Simple Forum 1.1 - Personal Experiences with Disability

Simple Forum 1.2 - Personal Experiences with Disability

Number of replies: 7

Awareness begins right where we are, with the people in our lives.  Make lists of the following groups, either in your mind or on a sheet of paper.  For this activity, don’t get hung up on the definition of disability, but rather think of people with visible or hidden disabilities who may need accommodations in order to participate or who have difficulty managing daily activities in typical ways and need technology or assistance for some tasks.

  1. List persons with disabilities in your family.  
  2. List persons with disabilities among your friends and acquaintances.
  3. List persons with disabilities in your workplace or other community organizations that you participate in.
  4. List persons with disabilities in your congregation.

Looking at your lists, consider these questions:

  • Which list has the most people in it?  Do they overlap at all?

  • Identify who is not at the table in your congregation.  Who is missing and who is present but not fully involved in the life of the church?

For this forum discussion, share with the group your responses to these questions, based on the lists you created.  (You do not need to share the lists of people.)  This is a simple-style forum with one single thread of conversation.  To add your contribution, please reply to this original (top) post.  You will receive 5 points for contributing to the discussion.

In reply to First post

Re: Simple Forum 1.2 - Personal Experiences with Disability

by Rebecca Chapman -

  • Which list has the most people in it?  Do they overlap at all?

I'd say my list of friends and acquaintances (possibly family) has the most, but that's likely only because I know them well enough to *know* their disabilities versus people I see in various places such as church. There are many people I don't know that have disabilities I'm not aware of because I either haven't been paying attention, or they are not visible disabilities.

All of these lists definitely overlap. In fact, many people in multiple lists had the same issues, such as disabilities related to aging.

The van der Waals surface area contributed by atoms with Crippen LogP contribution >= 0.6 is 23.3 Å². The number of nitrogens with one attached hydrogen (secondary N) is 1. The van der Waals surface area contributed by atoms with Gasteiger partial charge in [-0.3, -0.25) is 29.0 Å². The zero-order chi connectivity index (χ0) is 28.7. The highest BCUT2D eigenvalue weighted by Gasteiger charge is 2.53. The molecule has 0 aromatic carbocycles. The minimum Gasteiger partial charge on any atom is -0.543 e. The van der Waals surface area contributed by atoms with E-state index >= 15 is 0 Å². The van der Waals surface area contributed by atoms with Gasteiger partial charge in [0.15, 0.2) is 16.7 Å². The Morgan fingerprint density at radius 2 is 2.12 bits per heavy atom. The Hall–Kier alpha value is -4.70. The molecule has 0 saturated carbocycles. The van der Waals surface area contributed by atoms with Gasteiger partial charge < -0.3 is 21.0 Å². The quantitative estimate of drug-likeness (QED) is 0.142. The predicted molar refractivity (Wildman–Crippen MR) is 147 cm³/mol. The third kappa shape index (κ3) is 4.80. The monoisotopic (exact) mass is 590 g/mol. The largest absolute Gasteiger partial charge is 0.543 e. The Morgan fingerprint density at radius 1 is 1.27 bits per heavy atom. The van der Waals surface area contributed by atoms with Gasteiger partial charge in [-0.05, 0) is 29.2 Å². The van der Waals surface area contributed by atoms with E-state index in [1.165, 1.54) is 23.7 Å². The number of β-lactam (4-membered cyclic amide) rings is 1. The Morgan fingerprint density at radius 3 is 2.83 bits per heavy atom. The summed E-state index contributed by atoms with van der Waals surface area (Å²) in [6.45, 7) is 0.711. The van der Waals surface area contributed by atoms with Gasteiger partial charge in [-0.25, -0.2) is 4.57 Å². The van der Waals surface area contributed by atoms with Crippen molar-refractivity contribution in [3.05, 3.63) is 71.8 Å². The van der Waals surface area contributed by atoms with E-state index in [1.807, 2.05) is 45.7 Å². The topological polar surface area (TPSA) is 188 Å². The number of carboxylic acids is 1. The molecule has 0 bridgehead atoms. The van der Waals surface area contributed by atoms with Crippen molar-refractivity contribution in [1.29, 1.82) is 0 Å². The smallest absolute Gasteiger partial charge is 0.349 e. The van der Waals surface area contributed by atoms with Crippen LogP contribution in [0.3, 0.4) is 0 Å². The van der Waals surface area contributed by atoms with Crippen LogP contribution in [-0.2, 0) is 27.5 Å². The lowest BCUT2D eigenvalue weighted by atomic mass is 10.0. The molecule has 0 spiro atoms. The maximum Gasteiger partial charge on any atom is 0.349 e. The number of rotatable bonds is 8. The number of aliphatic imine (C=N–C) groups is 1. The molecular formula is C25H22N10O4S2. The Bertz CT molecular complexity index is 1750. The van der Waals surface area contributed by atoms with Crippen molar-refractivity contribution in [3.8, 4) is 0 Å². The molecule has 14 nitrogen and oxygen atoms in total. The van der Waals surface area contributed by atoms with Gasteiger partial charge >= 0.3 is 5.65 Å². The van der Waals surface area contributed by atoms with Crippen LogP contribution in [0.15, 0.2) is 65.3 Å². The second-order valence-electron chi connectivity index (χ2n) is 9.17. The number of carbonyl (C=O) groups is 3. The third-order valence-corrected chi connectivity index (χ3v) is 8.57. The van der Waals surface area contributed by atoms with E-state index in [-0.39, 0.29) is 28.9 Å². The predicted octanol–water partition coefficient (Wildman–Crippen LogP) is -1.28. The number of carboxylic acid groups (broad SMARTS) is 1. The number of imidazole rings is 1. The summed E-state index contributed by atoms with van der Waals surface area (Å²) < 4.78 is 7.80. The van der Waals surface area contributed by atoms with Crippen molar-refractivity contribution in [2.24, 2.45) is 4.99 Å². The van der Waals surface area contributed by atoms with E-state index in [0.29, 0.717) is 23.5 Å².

• Identify who is not at the table in your congregation.  Who is missing and who is present but not fully involved in the life of the church?

The people least likely to be present are those with more home-bound disabilities, either because they are unable to provide their own transportation and also don't have people to regularly provide that transportation, or they either don't have the equipment they need in church, or they find it to be a hassle dealing with it. Also, those with debilitating social anxiety and/or depression are less likely to be there.

As far as those not fully involved in the life of the church, it is harder to distinguish between whether it is a disability that is the obstacle, or things like people feeling they don't have enough time in their schedules for various reasons, or people who may feel that attending church once a week is enough for them.

We also may currently have a bit more awareness of some disabilities within our congregation as my pastor has a disabled son who needs wheelchair access.


In reply to Rebecca Chapman

Re: Simple Forum 1.2 - Personal Experiences with Disability

by Charles Daly -

  • Which list has the most people in it?  Do they overlap at all?

The longest list is of friends and acquaintances.  Then the congregation, which is my workplace; then family.   There was overlap.  More than half the people I could think of either belong to a congregation or participate regularly with a faith based program specifically geared toward people with disabilities.  Many people in our congregation have disabilities associated with old age.  There are people in all categories who are dealing with disabilities associated with temporary illness.